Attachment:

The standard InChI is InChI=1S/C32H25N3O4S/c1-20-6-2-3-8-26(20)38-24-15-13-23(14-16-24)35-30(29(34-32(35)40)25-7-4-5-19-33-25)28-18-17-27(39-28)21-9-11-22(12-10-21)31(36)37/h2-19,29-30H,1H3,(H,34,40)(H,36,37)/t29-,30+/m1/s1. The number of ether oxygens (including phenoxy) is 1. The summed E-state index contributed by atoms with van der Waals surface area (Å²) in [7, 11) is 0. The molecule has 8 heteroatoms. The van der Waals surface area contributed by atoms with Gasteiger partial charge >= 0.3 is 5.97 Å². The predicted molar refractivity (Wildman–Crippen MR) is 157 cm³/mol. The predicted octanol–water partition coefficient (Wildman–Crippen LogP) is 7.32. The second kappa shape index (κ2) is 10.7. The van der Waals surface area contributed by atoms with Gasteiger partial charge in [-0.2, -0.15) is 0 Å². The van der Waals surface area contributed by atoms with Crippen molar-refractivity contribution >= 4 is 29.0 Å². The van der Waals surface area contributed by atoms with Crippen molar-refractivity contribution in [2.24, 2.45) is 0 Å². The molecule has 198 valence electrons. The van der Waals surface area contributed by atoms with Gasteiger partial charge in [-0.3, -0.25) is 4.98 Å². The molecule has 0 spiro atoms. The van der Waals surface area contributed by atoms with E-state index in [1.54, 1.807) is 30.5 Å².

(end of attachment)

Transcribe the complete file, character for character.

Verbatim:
The standard InChI is InChI=1S/C32H25N3O4S/c1-20-6-2-3-8-26(20)38-24-15-13-23(14-16-24)35-30(29(34-32(35)40)25-7-4-5-19-33-25)28-18-17-27(39-28)21-9-11-22(12-10-21)31(36)37/h2-19,29-30H,1H3,(H,34,40)(H,36,37)/t29-,30+/m1/s1. The number of ether oxygens (including phenoxy) is 1. The summed E-state index contributed by atoms with van der Waals surface area (Å²) in [7, 11) is 0. The molecule has 8 heteroatoms. The van der Waals surface area contributed by atoms with Gasteiger partial charge >= 0.3 is 5.97 Å². The predicted molar refractivity (Wildman–Crippen MR) is 157 cm³/mol. The predicted octanol–water partition coefficient (Wildman–Crippen LogP) is 7.32. The second kappa shape index (κ2) is 10.7. The van der Waals surface area contributed by atoms with Gasteiger partial charge in [-0.2, -0.15) is 0 Å². The van der Waals surface area contributed by atoms with Crippen molar-refractivity contribution >= 4 is 29.0 Å². The van der Waals surface area contributed by atoms with Crippen molar-refractivity contribution in [2.24, 2.45) is 0 Å². The molecule has 198 valence electrons. The van der Waals surface area contributed by atoms with Gasteiger partial charge in [-0.3, -0.25) is 4.98 Å². The molecule has 0 spiro atoms. The van der Waals surface area contributed by atoms with E-state index in [1.54, 1.807) is 30.5 Å².